Healing Nutrition 2 September 2015

Recently, I had a bicycle accident, during which I catapulted over my bike, like a poorly executed cartwheel. This stunt left me with stitches, cuts, road rash and multiple large bruises. Healing takes time and benefits from rest, diligent hygiene, salve and yes, good nutrition. Well-nourished cells from good nutritional health are a plus for healing. Some of the big player nutrients involved in tissue repair and the decreased risk of infection include dietary protein, zinc, vitamins A and C.

Protein, one of the big three primary nutrients, is found in every single body cell. The Greek word for this nutrient, proteos, means “taking first place”. Dietary protein is essential because the amino acids are used by the body to make the body’s own protein and molecules for life-sustaining functions. Enzymes, hormones, bones, teeth, skin, and blood vessels are all protein-based. It is important to get adequate, not necessarily excessive, protein on a daily basis because the body does not store protein the same way it stores fat or carbohydrates. If calorie intake is low, the body will use protein for energy instead of for growth and repair of body tissue.

Protein synthesis and breakdown make up what is referred to as protein turnover. When the body is injured, hormonal changes cause the body to use more protein than is produced. In simple terms, adequate dietary protein is essential for healing. Amino acids are the building blocks of protein. Twenty amino acids have been identified, and nine of them are considered essential, meaning we must consume them because they are not produced by the body. It is optimal to include a variety of foods with protein so you can give your body a variety of amino acids. Try to mix up your protein sources.

Food sources of protein include beef, pork, poultry, fish, milk, cheese, eggs, tofu, beans, nuts, seeds and quinoa.

The RDA for protein for adult men and women is .8 grams protein/kg body weight. To determine your daily protein need, divide your weight in pounds by 2.2 to get your body weight in kg. For example, a 140 lb woman weighs 63.6 kg and needs about 50 grams protein per day. During injury, a common estimation of protein need would be 1.0-1.2 grams protein/kg body weight. A 140 lb woman would then need about 64-77 grams of protein daily. Take a look at your mynetdiary daily tracking totals for protein to see how your foods add up.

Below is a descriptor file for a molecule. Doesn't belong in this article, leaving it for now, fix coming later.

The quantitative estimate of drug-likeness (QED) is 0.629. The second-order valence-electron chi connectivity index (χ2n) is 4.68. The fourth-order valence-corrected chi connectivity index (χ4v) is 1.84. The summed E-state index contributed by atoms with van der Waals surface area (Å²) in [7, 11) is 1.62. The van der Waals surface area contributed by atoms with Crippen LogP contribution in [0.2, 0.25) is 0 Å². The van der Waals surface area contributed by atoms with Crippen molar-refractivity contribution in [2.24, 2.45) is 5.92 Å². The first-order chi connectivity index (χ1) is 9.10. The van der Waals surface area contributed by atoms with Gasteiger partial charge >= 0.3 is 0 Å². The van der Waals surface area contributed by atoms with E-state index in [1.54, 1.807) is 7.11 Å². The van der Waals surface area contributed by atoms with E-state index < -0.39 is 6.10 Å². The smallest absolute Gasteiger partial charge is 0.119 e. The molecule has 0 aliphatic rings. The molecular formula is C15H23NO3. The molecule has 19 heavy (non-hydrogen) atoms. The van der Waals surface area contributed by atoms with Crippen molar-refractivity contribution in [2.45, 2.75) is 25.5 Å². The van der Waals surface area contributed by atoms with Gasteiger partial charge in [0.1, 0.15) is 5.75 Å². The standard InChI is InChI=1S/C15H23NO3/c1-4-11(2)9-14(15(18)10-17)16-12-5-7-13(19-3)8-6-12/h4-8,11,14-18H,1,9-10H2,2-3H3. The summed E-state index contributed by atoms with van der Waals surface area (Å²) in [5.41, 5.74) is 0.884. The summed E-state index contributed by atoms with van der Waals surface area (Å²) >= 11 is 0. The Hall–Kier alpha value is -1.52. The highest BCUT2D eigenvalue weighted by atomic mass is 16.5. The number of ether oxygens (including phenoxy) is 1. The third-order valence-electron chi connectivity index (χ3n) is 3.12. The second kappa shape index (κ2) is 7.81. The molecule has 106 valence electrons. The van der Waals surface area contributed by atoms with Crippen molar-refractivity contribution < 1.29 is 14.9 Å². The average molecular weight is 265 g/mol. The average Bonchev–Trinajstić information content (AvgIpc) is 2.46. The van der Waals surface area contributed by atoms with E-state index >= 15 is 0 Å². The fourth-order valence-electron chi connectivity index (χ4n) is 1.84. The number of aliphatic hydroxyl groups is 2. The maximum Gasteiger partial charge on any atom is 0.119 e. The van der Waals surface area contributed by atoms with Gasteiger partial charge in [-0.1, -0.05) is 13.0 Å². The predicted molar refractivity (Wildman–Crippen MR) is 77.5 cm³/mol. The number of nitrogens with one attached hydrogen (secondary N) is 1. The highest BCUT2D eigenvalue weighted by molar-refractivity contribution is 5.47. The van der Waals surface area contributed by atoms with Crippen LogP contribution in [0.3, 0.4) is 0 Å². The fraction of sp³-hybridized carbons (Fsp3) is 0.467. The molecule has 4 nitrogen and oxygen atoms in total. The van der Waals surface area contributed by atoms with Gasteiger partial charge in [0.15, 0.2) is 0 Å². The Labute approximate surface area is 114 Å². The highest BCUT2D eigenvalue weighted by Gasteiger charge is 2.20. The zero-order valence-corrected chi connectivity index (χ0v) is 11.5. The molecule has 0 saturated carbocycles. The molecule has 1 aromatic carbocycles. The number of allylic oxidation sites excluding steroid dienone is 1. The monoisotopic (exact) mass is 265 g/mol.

Zinc is another big player in regulation of protein utilization for tissue growth and repair. This trace element plays a vital role in at least 70 enzyme systems in the body. Zinc is essential for digestion of protein and plays a role in cell growth and replication, bone formation and skin integrity.

Food sources of zinc include beef, organ meats, seafood, poultry, pork, dairy products, whole grains and vegetables.

The RDA for zinc is 11 mg/day for adult men and 8 mg /day for adult women.

Vitamin A has been shown to stimulate the growth of skin cells, plus bone development and maintenance require vitamin A. These processes are important for healing. Vitamin A metabolism is closely tied to protein and zinc because transport of vitamin A relies on protein and zinc.

Food sources of Vitamin A include dark green, leafy vegetables, orange or yellow vegetables, cantaloupe, fortified dairy products, liver and fortified cereals.

The RDA for vitamin A is 3,000 IU/day for adult men and 2,310 IU/day for adult women.

Vitamin C is also known as ascorbic acid or ascorbate. The human body is unable to make its own vitamin C because it lacks the enzyme necessary to make it. Vitamin C has complex roles in the body, one of which is for collagen synthesis. Collagen is the structural protein found in skin, bones, tendons and cartilage. The scar tissue responsible for wound healing requires vitamin C for formation and maintenance.

Food sources of vitamin C include asparagus, papaya, oranges, cantaloupe, broccoli, cauliflower, Brussel sprouts, peppers, kale, lemon and strawberries.

The RDA for vitamin C is 90 mg per day for adult men and 75 mg per day for adult women.

I hope you don’t suffer any injuries, but in case you do, get plenty of rest, nurse your injuries and eat healthy foods. Good nutrition can give you a fighting advantage for faster healing. A steak with quinoa, broccoli, a glass of milk and cantaloupe for dessert could be just what the doctor ordered.

References:
1. Gropper S, Smith J, Groff J. Advanced Nutrition and Human Metabolism. 4th ed.Thompson Wadsworth. 2005.
2. http://www.nlm.nih.gov/medlineplus/dietaryproteins.html
3. https://ods.od.nih.gov/factsheets/Zinc-HealthProfessional/
4. https://ods.od.nih.gov/factsheets/VitaminA-HealthProfessional/
5. http://www.nlm.nih.gov/medlineplus/vitaminc.html

Brenda Braslow, MS, RD, CDE

Brenda is a registered dietitian and certified diabetes educator in Denver,

Colorado who specializes in diabetes prevention and health enhancement.

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Disclaimer: The information provided here does not constitute medical advice. If you are seeking medical advice, please visit your healthcare provider or medical professional.

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Exercise/Injury Recovery

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